Being a caregiver can be a huge balancing act. Some caregivers do this for a living, while others help family or friends who might need extra help each day.
My family believes it takes a village to raise a child. This, however, applies to more than children. A village takes care of one another. Caregiving is hard and can be strenuous for many with jobs, school, or a family of their own.
When I became a caregiver, I believed it would be easy to care for my mother. I believed that being a caregiver was a selfless act, and because of that I often neglected my own needs. Dedicating time and care for yourself is just as important, if not more, as caring for your loved one. In the beginning, it can be hard. As tasks build, a person can easily become overwhelmed trying to balance their lives and care for another.
So, the question is how do we find balance in caring for another while caring for ourselves? One thing I found important is setting proper boundaries. Sure, setting boundaries in this instance might seem selfish. But self-care is not a selfish act. It is a necessity to nourish your soul and to protect your physical body.
When my mother went on dialysis in 2014, I was in my freshman year of college. We shared our two-bedroom apartment with three others. I worked part-time and attended school full-time. Looking back now, I realize how many boundaries I crossed or refused to set because I thought it was selfish. This resulted in me burning out often, running on four to six hours of sleep, and shoving in as much free time as possible with friends at night.
The most important thing to remember is that you, above anyone else, must respect your own boundaries. Crossing boundaries, especially out of guilt, can be harmful and often counterproductive. Creating boundaries can help create a balance in caregiving and promotes a healthy relationship for you and the person you are caring for.
Relying on my family was another way I worked toward balancing life. I quickly realized my mother could not solely rely on me for all her needs. In 2016, I was diagnosed with endometriosis and suffered from depression. I was also young, and navigating life was quite new to me. Soon after, I found my mother and I were arguing more. When I found it too hard to be everything for her, my mother found allies and relied on others for emotional support.
For the past three years, my mother’s boyfriend has helped a lot. It gave me room to focus on school, manage my endometriosis, and find free time to de-stress. This will look different for others, but if possible, reaching out to loved ones and utilizing resources like part-time caregivers can help make time for personal needs.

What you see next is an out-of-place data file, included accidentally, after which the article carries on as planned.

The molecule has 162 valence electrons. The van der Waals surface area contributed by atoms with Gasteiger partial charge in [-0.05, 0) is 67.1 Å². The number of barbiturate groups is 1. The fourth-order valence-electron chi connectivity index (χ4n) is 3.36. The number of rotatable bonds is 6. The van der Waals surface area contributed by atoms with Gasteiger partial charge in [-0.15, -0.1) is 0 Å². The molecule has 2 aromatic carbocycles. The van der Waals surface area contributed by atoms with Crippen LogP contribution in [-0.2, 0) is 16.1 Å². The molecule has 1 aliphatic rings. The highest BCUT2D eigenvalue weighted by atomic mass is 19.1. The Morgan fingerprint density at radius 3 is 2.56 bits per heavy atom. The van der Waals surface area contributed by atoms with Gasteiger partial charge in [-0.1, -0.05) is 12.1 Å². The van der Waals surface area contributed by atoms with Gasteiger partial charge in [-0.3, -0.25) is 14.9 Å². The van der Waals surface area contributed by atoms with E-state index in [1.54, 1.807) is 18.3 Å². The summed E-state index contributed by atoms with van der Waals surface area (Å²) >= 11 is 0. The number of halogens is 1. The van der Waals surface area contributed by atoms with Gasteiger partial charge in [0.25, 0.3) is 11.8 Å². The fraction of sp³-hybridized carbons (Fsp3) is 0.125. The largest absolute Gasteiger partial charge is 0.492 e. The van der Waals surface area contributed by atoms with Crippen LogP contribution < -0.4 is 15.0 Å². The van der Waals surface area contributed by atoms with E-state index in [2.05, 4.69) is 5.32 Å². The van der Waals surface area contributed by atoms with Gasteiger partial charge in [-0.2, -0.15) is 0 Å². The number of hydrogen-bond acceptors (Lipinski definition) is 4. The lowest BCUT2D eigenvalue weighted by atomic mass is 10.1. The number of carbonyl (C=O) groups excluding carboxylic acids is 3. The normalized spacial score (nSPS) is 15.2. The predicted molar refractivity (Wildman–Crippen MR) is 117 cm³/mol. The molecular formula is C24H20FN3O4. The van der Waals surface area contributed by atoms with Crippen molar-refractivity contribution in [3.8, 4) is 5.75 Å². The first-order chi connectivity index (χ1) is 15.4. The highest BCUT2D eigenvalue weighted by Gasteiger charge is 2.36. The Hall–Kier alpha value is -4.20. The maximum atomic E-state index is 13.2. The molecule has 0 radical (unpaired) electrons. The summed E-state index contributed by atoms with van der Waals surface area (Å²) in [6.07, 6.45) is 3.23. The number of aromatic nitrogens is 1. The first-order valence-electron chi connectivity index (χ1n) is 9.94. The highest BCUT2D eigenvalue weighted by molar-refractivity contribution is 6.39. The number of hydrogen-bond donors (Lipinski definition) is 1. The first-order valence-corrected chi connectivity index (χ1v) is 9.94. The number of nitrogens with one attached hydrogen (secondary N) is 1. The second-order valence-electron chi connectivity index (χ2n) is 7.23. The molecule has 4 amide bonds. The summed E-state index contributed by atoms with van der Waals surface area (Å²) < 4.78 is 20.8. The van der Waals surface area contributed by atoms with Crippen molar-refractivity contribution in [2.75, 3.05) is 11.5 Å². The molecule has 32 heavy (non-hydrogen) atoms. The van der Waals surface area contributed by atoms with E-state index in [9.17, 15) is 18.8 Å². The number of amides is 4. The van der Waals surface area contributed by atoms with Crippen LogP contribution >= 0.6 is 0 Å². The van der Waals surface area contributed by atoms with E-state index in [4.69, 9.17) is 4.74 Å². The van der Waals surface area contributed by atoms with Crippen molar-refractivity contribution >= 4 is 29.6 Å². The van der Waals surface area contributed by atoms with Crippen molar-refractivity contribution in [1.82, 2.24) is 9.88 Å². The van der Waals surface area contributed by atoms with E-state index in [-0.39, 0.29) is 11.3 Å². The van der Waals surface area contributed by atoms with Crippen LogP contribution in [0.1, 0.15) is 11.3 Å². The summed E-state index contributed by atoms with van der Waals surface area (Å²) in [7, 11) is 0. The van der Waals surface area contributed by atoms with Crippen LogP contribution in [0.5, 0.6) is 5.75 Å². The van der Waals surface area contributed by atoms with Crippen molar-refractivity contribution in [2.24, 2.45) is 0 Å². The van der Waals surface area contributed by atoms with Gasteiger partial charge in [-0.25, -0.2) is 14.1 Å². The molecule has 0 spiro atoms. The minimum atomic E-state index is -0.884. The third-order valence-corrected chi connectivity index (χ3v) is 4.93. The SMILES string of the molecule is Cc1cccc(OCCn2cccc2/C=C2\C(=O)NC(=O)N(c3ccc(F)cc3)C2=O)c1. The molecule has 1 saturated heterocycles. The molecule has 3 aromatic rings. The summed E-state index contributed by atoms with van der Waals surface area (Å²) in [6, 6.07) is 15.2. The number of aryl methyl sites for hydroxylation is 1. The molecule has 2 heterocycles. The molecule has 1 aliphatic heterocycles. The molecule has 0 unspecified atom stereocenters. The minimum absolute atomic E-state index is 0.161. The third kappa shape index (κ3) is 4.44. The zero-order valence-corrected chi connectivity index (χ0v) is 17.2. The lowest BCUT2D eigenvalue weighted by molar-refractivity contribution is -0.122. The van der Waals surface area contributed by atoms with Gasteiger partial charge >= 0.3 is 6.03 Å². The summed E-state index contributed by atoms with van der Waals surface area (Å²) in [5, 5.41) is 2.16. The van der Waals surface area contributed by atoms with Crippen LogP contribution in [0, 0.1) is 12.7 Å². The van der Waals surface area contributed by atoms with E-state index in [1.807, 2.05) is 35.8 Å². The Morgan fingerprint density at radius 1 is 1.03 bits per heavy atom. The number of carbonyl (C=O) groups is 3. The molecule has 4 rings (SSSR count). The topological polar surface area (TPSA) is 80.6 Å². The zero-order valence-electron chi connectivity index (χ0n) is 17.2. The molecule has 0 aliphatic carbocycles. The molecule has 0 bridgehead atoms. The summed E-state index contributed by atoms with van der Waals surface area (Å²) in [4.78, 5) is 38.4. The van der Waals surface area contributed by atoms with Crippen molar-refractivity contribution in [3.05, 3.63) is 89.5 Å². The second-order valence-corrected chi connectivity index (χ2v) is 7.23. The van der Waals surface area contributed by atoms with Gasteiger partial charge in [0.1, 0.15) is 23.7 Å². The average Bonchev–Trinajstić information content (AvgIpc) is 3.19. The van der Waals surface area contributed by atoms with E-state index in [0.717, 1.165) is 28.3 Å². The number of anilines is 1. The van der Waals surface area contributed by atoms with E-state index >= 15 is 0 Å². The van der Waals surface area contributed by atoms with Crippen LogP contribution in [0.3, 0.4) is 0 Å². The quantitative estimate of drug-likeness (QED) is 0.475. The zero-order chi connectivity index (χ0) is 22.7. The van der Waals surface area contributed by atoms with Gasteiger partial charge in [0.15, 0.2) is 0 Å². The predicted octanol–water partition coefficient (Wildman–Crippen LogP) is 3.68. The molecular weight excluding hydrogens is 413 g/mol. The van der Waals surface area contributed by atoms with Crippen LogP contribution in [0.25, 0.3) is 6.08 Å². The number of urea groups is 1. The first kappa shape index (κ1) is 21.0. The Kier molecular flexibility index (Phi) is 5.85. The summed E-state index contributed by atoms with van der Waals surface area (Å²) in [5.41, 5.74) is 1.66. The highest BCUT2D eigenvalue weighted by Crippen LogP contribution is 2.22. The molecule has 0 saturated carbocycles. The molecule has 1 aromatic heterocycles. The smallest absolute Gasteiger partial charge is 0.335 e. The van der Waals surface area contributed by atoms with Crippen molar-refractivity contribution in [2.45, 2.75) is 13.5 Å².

The last thing I will mention is therapy. This tool came much later in life. When I shared my experiences with my therapist, they helped support changes in my life. Therapy can be inaccessible for many, including myself. In times like this, I lean on free resources and utilize my healthcare to the best of my ability. For me, free school groups, social media, and consulting my insurance plan were resources that led me to more free resources.
I found that therapy gave me the chance to express my fears, doubts, and anger with someone unbiased. My therapist also reminded me that caregiving is justifiably overwhelming. They became a sounding board for me and helped me address issues I had with my mother and caring for her and myself.
Caregivers face many highs and lows. My mother always told me you cannot take care of someone and neglect yourself. Self-care is important for many different reasons, and when you care for yourself, you can provide better care for another person in need.
Note: Scleroderma News is strictly a news and information website about the disease. It does not provide medical advice, diagnosis, or treatment. This content is not intended to be a substitute for professional medical advice, diagnosis, or treatment. Always seek the advice of your physician or other qualified health provider with any questions you may have regarding a medical condition. Never disregard professional medical advice or delay in seeking it because of something you have read on this website. The opinions expressed in this column are not those of Scleroderma News or its parent company, BioNews, and are intended to spark discussion about issues pertaining to scleroderma.
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